Interest brewing in production east of Cascade Mountains
By MITCH LIES
TUMALO, Ore. -- Nestled at the base of the Cascade Mountains is new hops country, according to the website for Tumalo Hops.
That may be presumptuous, given that there are probably less than an acre of hops growing in Central Oregon. But given some time, it might prove true.
"Hops are definitely a big interest for folks here," said Amy Jo Detweiler, an Oregon State University horticulture extension agent based in Central Oregon.
Detweiler plans to form an interest group in coming weeks with the idea of helping hop growers help themselves.
"I'm trying to form an interest group to help them help each other," Detweiler said, "which is similar to what we did with winegrapes."
The Central Oregon hop movement -- if it can be called that -- was started by two married couples.
Neighbors Gary and Susan Wyatt and Roger and Mary Janson three years ago each planted about 300 hop plants.
The plants this year produced about 20 pounds of hops.
That's well below what the owners of Tumalo Hops expect to produce two years from now when the plants reach peak production, but well above last year's production of about 40 ounces.
The production started as a hobby for Susan Wyatt, who lost her job as an administrative assistant a little over two years ago and has been living since on unemployment benefits and savings.
"I'm a 99er," she said, referring to those who have exhausted their unemployment benefits.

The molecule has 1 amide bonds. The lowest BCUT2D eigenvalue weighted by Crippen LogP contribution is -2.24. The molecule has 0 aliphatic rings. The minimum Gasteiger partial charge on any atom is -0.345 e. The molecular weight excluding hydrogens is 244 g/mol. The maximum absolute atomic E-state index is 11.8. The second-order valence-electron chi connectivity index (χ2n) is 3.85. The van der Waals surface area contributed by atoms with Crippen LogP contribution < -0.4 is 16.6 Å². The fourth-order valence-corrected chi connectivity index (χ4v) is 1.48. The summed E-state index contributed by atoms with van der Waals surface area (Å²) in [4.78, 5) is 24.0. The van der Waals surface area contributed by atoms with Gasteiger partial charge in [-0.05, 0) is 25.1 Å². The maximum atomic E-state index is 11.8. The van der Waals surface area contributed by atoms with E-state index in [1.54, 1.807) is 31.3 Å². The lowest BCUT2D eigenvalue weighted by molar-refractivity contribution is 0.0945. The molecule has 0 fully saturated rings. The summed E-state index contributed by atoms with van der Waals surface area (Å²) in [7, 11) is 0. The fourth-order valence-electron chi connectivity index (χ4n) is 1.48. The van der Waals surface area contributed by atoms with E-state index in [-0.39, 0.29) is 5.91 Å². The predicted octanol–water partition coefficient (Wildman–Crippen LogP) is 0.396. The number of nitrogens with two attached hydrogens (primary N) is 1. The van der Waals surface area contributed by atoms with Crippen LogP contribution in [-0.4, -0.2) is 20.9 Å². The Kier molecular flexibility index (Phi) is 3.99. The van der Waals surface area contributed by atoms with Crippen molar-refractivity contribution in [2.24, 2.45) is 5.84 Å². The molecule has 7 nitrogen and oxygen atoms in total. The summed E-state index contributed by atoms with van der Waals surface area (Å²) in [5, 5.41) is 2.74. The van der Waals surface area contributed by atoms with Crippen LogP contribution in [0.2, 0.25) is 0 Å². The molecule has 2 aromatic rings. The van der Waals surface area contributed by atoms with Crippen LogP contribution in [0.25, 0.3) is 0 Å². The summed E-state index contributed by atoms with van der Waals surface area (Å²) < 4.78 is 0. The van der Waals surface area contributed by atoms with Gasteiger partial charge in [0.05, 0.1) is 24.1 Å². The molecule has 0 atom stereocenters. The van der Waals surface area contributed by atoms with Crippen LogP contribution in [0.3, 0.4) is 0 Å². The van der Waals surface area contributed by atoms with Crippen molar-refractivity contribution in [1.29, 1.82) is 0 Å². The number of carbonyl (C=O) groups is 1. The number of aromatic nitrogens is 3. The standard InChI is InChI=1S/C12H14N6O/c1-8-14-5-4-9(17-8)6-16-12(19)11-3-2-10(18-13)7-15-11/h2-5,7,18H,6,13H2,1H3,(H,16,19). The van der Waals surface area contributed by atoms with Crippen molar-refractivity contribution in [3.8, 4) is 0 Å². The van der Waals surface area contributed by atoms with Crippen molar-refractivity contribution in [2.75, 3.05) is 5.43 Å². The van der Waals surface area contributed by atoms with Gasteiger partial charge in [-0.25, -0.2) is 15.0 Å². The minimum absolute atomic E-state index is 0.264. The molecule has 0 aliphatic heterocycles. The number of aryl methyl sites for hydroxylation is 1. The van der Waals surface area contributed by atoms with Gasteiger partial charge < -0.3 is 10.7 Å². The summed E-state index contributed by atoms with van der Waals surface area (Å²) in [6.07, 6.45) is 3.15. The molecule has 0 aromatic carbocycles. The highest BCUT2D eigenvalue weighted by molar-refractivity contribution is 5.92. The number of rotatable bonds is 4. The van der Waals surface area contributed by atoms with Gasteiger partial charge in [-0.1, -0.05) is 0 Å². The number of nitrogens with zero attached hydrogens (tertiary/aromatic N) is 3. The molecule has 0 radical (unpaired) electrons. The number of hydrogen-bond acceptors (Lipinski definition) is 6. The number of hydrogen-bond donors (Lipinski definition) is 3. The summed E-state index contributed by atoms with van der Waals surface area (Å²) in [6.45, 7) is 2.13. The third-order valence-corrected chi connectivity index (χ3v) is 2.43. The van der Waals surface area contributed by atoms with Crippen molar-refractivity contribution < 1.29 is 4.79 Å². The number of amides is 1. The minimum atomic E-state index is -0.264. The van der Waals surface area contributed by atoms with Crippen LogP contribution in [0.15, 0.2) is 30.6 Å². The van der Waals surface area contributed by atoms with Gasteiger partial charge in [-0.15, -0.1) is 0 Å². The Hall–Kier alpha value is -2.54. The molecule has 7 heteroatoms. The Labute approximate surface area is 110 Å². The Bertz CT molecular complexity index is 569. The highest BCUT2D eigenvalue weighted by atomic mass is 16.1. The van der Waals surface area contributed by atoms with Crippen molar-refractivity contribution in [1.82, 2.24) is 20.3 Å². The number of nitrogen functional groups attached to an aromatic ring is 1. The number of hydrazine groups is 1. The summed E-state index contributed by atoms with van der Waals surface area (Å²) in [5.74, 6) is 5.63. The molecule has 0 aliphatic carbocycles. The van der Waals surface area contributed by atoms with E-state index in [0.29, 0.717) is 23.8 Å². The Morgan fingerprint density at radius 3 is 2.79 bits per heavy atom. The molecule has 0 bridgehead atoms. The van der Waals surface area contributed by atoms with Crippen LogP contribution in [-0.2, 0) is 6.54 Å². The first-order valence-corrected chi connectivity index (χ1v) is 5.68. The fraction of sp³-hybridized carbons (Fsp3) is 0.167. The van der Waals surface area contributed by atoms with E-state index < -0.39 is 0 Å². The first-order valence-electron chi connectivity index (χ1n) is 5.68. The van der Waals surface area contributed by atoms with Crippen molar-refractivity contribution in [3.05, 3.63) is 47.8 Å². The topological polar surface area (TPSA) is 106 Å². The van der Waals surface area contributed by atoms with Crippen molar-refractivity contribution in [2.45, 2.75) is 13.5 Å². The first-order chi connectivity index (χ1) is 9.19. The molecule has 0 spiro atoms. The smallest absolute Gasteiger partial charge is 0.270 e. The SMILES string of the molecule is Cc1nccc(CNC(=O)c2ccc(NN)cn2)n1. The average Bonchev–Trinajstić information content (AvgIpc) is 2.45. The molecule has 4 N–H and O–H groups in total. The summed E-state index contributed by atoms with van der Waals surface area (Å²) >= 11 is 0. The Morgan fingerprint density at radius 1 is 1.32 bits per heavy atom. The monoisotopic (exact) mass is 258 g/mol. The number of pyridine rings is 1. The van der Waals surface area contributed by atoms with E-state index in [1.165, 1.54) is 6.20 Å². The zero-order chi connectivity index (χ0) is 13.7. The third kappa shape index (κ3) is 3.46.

Wyatt, who has lived on her hobby farm just west of Tumalo for 30 years, turned to hops after talking to hop producers in the Willamette Valley who told her they believed the crop could be produced in Central Oregon.
Wyatt chose to plant the Cascade variety in part because it can handle some frost and be produced in a shortened growing season of 120 days.
Typically, hops require a 140- to 160-day growing season, she said.
Wyatt purchased about $2,500 worth of 16-foot poles, wire, twine to train the hops and hop plant starts.
She is producing the hops under an organic regime, but hasn't been certified organic.
Her biggest production problems, other than the weather, she said, are spider mites. She uses a soap-and-water spray mix to control them.
She's also had minor problems with gophers pushing hop plant rhizomes out of the ground.
She's hoping the addition of some cats will alleviate that problem.
Wyatt employs gravity-fed drip irrigation to water her plants.
She cuts plants almost down to the ground in the fall and covers them with compost and straw to protect them from frost.
Wyatt started Tumalo Hops with the idea of selling hops to home brewers. But she has sparked interest from Central Oregon microbreweries and hopes to sell to them in the future.
"It's just a hobby for me, but hopefully it will make us some money," she said.
And start a movement at the same time.